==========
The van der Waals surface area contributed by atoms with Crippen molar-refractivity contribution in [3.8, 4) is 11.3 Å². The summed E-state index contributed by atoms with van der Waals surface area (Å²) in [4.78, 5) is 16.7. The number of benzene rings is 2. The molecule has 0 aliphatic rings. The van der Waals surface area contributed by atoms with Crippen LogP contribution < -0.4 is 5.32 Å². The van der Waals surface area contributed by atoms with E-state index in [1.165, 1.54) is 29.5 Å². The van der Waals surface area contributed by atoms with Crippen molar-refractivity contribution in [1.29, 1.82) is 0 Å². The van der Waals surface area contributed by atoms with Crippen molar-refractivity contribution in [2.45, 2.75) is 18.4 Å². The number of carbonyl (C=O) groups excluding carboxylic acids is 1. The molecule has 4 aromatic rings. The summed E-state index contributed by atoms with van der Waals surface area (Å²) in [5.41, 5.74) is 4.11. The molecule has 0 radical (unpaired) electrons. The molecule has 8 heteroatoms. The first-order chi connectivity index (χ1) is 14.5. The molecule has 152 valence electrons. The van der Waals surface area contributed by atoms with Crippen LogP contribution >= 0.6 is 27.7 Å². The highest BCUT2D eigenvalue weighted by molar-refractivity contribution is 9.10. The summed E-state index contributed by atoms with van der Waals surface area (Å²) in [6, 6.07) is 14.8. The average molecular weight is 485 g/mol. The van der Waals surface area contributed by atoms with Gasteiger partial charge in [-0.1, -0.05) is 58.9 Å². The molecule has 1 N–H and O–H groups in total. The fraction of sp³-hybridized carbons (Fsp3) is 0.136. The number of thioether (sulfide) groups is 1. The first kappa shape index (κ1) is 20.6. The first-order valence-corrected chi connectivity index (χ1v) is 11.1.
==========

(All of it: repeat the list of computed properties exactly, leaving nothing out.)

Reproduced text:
The van der Waals surface area contributed by atoms with Crippen molar-refractivity contribution in [3.8, 4) is 11.3 Å². The summed E-state index contributed by atoms with van der Waals surface area (Å²) in [4.78, 5) is 16.7. The number of benzene rings is 2. The molecule has 0 aliphatic rings. The van der Waals surface area contributed by atoms with Crippen LogP contribution < -0.4 is 5.32 Å². The van der Waals surface area contributed by atoms with E-state index in [1.165, 1.54) is 29.5 Å². The van der Waals surface area contributed by atoms with Crippen molar-refractivity contribution in [1.29, 1.82) is 0 Å². The van der Waals surface area contributed by atoms with Crippen molar-refractivity contribution in [2.45, 2.75) is 18.4 Å². The number of carbonyl (C=O) groups excluding carboxylic acids is 1. The molecule has 4 aromatic rings. The summed E-state index contributed by atoms with van der Waals surface area (Å²) in [5.41, 5.74) is 4.11. The molecule has 0 radical (unpaired) electrons. The molecule has 8 heteroatoms. The first-order chi connectivity index (χ1) is 14.5. The molecule has 152 valence electrons. The van der Waals surface area contributed by atoms with Crippen LogP contribution >= 0.6 is 27.7 Å². The highest BCUT2D eigenvalue weighted by molar-refractivity contribution is 9.10. The summed E-state index contributed by atoms with van der Waals surface area (Å²) in [6, 6.07) is 14.8. The average molecular weight is 485 g/mol. The van der Waals surface area contributed by atoms with Gasteiger partial charge in [-0.1, -0.05) is 58.9 Å². The molecule has 1 N–H and O–H groups in total. The fraction of sp³-hybridized carbons (Fsp3) is 0.136. The number of thioether (sulfide) groups is 1. The first kappa shape index (κ1) is 20.6. The first-order valence-corrected chi connectivity index (χ1v) is 11.1.